New battle brewing on property taxes
Share with others:
HARRISBURG -- With a state proposal that would allow counties to halt their court-ordered property reassessments halfway to the governor's desk, there's now a pack of bills following in its wake aiming to reduce or eliminate the property tax entirely.
Those varying approaches all would look to other options -- such as boosting the sales tax or income tax -- to make up for lost property tax revenues.
"I believe that property taxes on our homes is immoral," said state Rep. Rick Saccone, a Republican from Elizabeth Township, at a recent news conference to unveil one proposal for axing that levy. "It hurts seniors in their most vulnerable moment, when they're on a fixed income."
Mr. Saccone, whose reassessment moratorium bill unanimously passed the House earlier this month, said eliminating the property tax is necessary to protect homeowners.
"The cavalry is on the way," he said. "We're coming."
That message isn't a new one in the state Capitol. There have been similar efforts put forward for decades -- perhaps most prominently from former GOP state representative Sam Rohrer of Berks County, who pointed to the sales tax and later to gas drilling royalties as replacement funds for school districts.
Despite their prevalence, previous efforts targeting the tax failed to garner broad-based support. But some lawmakers say they believe the Allegheny County reassessment saga, as well as property value increases in other regions of the state that have grown dramatically, has created more urgency for tax reform.
"The constituents are starting to see the real impact on their property tax bills," said state Sen. John Pippy, R-Moon.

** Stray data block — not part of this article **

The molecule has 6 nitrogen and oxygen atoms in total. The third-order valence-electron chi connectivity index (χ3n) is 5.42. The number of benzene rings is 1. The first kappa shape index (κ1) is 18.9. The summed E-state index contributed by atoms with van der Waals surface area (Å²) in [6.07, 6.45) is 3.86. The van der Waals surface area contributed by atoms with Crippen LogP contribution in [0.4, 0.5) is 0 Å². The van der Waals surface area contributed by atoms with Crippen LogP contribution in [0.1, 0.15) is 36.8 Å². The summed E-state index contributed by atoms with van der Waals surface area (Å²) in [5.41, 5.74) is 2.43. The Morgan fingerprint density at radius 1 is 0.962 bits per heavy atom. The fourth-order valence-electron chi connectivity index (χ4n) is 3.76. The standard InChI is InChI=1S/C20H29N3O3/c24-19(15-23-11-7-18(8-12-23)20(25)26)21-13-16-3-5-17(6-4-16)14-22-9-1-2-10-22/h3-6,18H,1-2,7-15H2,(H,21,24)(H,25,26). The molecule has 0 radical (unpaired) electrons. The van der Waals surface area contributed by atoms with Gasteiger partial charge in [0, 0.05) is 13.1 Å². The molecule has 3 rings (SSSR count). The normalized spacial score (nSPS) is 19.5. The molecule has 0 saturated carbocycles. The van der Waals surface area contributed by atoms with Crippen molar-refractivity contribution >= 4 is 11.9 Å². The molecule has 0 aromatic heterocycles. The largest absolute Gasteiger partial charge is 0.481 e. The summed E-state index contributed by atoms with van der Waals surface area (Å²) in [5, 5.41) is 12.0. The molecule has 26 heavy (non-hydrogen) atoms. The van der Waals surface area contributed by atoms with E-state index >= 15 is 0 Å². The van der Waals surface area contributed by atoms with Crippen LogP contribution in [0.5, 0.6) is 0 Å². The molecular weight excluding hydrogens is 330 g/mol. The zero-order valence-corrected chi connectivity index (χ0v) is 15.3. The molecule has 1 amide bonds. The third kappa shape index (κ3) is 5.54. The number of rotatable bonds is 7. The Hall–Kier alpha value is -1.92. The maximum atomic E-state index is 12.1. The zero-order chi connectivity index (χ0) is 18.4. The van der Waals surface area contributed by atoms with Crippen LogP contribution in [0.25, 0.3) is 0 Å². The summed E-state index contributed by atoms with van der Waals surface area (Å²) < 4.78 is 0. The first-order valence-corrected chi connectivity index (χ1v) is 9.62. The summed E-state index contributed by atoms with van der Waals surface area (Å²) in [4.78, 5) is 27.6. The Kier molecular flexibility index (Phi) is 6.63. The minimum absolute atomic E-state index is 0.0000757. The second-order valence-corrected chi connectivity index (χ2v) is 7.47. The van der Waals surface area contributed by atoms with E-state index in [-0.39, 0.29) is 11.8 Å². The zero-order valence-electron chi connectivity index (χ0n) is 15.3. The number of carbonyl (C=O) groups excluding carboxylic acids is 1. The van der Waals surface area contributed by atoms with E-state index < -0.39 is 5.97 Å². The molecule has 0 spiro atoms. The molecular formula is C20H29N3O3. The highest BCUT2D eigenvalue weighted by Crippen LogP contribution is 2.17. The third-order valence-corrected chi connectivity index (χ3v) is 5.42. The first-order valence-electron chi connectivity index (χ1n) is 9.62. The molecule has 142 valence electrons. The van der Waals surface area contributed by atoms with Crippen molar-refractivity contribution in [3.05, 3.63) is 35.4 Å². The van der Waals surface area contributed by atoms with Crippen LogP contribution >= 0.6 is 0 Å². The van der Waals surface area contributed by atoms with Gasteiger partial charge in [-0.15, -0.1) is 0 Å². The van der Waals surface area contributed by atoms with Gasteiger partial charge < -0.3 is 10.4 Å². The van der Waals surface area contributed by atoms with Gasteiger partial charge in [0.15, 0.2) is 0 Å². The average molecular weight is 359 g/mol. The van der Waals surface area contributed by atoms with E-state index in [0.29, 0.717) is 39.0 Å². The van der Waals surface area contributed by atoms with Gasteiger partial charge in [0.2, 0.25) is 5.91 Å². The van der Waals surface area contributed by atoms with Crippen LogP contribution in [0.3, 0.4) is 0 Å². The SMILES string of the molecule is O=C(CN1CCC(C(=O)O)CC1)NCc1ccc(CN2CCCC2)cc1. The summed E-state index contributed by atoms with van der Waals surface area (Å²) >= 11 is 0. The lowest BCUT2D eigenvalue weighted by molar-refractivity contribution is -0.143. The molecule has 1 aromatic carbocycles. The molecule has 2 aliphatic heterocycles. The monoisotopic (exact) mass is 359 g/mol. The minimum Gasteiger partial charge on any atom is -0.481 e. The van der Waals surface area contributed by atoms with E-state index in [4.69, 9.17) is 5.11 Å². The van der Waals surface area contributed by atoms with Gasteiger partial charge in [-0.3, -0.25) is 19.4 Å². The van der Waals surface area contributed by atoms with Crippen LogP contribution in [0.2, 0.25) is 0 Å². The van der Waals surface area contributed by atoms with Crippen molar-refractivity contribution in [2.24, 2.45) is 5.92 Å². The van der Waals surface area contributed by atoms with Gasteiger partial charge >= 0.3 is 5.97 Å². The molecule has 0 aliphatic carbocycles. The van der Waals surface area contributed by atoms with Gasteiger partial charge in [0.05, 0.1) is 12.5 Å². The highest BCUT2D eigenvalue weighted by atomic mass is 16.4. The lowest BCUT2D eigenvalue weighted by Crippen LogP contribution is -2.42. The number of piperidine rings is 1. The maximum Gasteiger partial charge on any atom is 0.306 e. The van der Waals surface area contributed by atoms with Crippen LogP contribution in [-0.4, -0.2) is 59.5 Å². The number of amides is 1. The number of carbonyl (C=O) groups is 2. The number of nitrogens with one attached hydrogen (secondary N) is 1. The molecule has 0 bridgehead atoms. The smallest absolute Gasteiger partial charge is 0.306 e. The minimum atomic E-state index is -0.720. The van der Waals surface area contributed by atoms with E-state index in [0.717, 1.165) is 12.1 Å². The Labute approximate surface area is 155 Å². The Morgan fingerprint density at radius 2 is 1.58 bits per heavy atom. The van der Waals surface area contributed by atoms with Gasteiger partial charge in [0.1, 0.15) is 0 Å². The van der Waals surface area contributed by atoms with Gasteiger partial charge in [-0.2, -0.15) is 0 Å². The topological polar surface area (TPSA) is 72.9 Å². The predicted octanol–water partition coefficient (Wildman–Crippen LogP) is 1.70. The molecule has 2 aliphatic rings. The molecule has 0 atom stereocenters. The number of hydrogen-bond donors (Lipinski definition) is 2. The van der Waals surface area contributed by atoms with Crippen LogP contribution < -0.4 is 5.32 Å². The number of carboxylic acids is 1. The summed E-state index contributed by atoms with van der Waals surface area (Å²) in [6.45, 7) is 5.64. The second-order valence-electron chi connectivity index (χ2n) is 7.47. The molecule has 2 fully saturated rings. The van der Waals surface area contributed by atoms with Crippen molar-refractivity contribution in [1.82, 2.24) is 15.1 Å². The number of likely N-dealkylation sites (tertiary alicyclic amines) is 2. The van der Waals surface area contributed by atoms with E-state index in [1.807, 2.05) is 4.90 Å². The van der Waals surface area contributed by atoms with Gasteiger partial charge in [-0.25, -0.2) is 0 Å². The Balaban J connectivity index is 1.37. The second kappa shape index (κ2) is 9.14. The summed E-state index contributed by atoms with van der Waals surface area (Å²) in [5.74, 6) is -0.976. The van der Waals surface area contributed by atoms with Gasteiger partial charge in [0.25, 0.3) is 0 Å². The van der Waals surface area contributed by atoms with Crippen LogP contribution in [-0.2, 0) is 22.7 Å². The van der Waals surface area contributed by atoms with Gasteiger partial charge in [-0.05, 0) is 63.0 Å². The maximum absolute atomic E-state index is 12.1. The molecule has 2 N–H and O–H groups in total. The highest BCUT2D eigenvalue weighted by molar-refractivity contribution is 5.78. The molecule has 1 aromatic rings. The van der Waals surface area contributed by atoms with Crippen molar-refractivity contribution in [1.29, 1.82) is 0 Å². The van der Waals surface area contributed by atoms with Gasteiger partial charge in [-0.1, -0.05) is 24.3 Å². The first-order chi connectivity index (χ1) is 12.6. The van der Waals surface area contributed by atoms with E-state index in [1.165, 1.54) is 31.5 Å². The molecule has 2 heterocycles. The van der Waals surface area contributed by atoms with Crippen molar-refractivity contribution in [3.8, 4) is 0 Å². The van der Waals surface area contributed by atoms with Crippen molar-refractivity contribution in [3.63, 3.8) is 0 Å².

The reassessment process here has prompted Sen. Wayne Fontana, D-Brookline, to introduce a plan that would allow only Allegheny County to replace the property tax by either a vote of county council or by residents.
"My plan is about asking the citizens, 'Do we want to have property taxes to fund schools and county services or don't you?' " Mr. Fontana said. "If they say no, then we go back to, 'How do we make it as fair as possible?' "
In addition to Mr. Fontana's plan, another proposal from Sen. David Argall and Rep. Jim Cox focuses on the broader tax elimination attempted in the past. Mr. Cox served as chief of staff to Mr. Rohrer, and helped write the lawmaker's plans for reversing the tax.
Under their plan, the state personal income and sales taxes would be increased and broadened to generate funds for replacing school property taxes.
The income levy would be raised to 4 percent from the current 3.07 percent. The sales tax would hiked one percentage point and assessed on items like candy, newspapers and certain services that are currently exempt.
Another proposal in the state House, from Rep. Seth Grove, R-York, would allow county voters to decide whether to enact a local sales or income levy to reduce the need for property tax revenues. That bill passed a House panel earlier this month.
Despite the resurgence in proposals and interest in the issue, the likelihood of any dramatic changes to how schools and local governments are funded remains murky, with other large policy issues -- and this year's legislative elections -- looming.
"There are a variety of proposals that are being presented," said House Majority Leader Mike Turzai recently, declining to back any particular tax elimination plan until House Republicans discuss them in detail. "We're going to be taking them seriously."
Meanwhile, a short-term solution for property owners still could see a final vote while debate over systemic reform continues. The House-approved reassessment moratorium from Mr. Saccone awaits Senate consideration when lawmakers return next week.
That bill is similar to one that was vetoed last fall after it was amended in the Senate so that it would halt only Washington County's reassessment process.
The legislation now would allow counties to opt out of a court-ordered reassessment, though that provision would expire if either the General Assembly passes reform legislation or at the end of next year.
Mr. Pippy said he is supportive of the House measure, and hopes that the proposal will be approved by the Senate before lawmakers take their summer break in July.
First Published April 23, 2012 3:56 pm